After conquering Benghazi, what will Libya’s new strongman do next?

STUBBORN and self-serving, Khalifa Haftar has long been seen as a spoiler of efforts to end the conflict in Libya. The forces under his command in the self-styled Libyan National Army (LNA) have mostly added to the chaos, not helped to resolve it. Yet General Haftar was greeted like a statesman by Emmanuel Macron, the French president, in Paris on July 25th. There he encountered Fayez al-Serraj, a rival who leads the UN-backed government based in Tripoli, the capital. Their first meeting, three months earlier, produced nothing. So it came as something of a shock when the two leaders announced a ceasefire and their intention to hold elections in 2018.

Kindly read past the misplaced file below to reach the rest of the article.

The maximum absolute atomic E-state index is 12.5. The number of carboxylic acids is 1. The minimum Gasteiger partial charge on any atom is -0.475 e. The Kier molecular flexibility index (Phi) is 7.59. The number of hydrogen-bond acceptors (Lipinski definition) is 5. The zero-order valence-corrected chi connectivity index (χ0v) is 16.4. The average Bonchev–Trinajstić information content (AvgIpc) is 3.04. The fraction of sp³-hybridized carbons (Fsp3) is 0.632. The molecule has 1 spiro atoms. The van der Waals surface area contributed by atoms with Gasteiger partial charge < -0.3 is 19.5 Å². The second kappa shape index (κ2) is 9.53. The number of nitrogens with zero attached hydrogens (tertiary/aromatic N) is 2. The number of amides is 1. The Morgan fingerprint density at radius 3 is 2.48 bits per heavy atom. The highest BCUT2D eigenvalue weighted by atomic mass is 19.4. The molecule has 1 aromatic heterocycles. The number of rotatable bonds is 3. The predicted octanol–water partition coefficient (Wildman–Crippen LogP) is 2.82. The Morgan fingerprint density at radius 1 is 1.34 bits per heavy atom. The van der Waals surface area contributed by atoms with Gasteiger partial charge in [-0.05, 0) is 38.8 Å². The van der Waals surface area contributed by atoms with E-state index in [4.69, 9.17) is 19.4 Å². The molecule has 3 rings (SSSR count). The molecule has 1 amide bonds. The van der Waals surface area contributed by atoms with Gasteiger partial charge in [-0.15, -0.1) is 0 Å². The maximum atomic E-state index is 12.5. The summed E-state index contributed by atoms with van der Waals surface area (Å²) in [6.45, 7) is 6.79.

“The cause of peace has made great progress,” declared Mr Macron. In fact, the deal is but a small step. More agreements are needed before elections can be held and the fighting, which now involves myriad groups, is likely to continue. As it is, the LNA, which backs a separate government in the east, rarely battles the forces aligned…

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